In addition, the present invention includes a flush daemon program for flushing dirty blocks existing in a cache memory back to the disk, a write procedure to copy data to the cache, or to allocate data block space in the cache, and to wake up the flush daemon when needed. Further, a read procedure is provided to read block data already existing in the cache memory or to allocate data block space in cache memory and then to set the data block to the cache space and read data from the disk to the cache.
FIG. 1 shows an example of a computer system hardware structure that may be used to implement the present invention. The computer system consists of a host CPU 100, a memory module 110, and a plurality of disks. The disks in the computer system can be a SCSI (“scuzzy”) disk 160 connected via an SCSI controller 130. Alternatively, IDE disks 150 may be connected via an IDE controller 120. Still alternatively, iSCSI disks 140 may be connected via network cards 170. The disks are configured as one or more RAID 5 disk volumes. The present invention can be applied to either a general purpose computer system in which the RAID-5 control and cache control of the present invention are software programs running on the host CPU 100. Alternatively, the present invention may be implemented as a storage subsystem that serves other computers and the host CPU 100 is dedicated to the RAID control and cache control functions of the present invention.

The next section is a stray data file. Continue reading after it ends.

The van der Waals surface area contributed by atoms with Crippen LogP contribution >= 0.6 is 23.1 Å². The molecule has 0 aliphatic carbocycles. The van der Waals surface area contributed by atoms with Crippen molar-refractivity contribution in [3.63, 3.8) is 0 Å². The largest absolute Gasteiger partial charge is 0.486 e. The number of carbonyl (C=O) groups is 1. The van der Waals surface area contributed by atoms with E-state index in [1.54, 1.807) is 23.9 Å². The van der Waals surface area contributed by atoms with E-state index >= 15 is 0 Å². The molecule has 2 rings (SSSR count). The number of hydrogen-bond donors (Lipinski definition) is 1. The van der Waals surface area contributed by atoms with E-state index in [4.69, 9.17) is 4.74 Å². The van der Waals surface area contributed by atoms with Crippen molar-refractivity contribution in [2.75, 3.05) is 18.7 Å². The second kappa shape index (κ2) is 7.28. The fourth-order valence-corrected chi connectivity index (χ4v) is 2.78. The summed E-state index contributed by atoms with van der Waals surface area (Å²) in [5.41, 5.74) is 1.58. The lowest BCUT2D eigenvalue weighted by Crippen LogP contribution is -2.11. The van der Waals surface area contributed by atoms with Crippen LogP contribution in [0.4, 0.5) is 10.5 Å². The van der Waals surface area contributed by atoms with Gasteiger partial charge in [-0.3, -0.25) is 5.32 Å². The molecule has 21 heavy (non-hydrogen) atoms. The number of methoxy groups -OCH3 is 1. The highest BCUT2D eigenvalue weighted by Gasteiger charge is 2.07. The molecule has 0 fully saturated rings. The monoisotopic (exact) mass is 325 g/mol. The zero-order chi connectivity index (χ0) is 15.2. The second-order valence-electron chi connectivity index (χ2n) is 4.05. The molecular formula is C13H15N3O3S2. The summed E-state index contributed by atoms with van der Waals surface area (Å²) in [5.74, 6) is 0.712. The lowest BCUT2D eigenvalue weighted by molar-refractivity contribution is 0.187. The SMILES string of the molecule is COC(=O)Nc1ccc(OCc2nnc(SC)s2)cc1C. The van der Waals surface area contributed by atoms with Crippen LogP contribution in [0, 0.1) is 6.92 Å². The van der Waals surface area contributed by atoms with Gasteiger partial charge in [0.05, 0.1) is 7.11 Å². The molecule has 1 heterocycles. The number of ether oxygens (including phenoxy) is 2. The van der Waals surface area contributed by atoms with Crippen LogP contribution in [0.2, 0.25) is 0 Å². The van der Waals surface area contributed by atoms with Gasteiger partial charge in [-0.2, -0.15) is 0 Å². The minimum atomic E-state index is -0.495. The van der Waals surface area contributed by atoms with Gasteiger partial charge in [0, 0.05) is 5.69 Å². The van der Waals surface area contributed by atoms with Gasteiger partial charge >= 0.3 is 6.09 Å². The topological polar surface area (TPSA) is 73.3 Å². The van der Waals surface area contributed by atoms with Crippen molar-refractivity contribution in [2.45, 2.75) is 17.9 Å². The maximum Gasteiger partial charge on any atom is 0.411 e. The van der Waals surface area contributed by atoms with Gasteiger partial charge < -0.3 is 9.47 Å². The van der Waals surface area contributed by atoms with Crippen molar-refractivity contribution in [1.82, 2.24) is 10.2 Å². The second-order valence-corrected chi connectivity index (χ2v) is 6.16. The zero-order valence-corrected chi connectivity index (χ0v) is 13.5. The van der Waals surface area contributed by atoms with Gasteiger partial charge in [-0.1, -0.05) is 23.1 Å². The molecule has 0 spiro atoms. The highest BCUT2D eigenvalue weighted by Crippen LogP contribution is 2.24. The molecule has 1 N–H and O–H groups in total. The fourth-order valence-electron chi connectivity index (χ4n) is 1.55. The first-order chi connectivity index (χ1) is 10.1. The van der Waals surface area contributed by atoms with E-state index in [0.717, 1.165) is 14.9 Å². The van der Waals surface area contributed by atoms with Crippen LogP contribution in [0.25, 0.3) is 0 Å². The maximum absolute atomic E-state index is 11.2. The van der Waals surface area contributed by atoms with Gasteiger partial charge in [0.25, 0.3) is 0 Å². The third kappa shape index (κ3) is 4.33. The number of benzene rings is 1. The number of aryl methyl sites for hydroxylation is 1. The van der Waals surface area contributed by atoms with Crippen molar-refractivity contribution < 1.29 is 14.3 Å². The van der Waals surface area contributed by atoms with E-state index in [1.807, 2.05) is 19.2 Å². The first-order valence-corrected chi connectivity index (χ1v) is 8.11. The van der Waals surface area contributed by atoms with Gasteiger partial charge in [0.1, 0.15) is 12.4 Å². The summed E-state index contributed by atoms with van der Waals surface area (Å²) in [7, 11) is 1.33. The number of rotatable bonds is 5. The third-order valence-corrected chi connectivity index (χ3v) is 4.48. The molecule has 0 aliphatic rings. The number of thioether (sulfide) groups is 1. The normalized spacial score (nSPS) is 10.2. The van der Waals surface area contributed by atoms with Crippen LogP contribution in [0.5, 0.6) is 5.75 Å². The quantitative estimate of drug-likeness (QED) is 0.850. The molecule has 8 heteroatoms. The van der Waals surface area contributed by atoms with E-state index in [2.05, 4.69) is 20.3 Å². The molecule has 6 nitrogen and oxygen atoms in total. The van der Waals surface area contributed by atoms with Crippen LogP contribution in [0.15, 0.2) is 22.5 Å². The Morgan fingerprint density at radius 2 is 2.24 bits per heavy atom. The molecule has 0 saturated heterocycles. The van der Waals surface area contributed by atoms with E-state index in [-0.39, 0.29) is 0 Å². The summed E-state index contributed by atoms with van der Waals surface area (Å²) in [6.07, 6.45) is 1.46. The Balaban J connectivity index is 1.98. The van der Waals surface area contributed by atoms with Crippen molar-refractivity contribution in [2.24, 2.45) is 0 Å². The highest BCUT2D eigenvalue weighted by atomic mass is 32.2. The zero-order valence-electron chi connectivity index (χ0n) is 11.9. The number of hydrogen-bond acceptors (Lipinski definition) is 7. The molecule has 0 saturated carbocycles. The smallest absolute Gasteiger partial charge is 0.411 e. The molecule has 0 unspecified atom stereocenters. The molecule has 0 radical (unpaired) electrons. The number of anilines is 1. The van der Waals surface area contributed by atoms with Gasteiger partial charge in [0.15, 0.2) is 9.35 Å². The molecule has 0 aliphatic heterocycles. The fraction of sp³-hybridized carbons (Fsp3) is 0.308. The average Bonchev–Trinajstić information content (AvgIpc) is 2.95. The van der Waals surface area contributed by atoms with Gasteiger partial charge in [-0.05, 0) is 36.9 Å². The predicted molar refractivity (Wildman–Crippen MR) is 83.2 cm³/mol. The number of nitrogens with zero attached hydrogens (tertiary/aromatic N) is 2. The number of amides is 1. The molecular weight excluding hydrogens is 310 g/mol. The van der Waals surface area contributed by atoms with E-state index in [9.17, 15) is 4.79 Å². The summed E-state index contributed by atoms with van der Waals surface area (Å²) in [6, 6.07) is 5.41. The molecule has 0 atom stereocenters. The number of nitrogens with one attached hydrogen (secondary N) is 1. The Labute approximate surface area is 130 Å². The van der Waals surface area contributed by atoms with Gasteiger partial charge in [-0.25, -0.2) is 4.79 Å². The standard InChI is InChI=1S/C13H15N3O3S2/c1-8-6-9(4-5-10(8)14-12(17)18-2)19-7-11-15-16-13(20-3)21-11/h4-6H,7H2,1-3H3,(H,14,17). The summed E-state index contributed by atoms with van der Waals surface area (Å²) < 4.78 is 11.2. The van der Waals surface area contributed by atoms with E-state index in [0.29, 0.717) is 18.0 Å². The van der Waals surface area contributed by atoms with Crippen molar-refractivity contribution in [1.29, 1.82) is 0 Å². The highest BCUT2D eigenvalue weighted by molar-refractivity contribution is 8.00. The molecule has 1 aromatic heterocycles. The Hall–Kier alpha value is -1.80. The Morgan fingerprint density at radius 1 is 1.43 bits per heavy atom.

FIG. 2 shows a block diagram of a traditional RAID system. The RAID controller 200 is either a hardwired controller or a CPU controller that processes the input/output request to the disk array. In a RAID system, a plurality of physical disks 210, 220, 230, and 240 are configured to be a virtual disk volume. The RAID controller 200 will process the input/output request to the virtual volume and dispatch them to the physical disks 210-240. In general, the RAID system can provide higher reliability by redundant disks or better throughput by parallelizing the disk access channel. The real advantage of a RAID system depends on the RAID type.
 The present invention is applied to a RAID-5 system in which the RAID-5 system uses one disk block of the physical disks as the parity block. It is the parity of the data blocks on the other disks. In a RAID-5 system, any stored data can be recovered in the case of a single disk failure by reading the parity block and the other data blocks.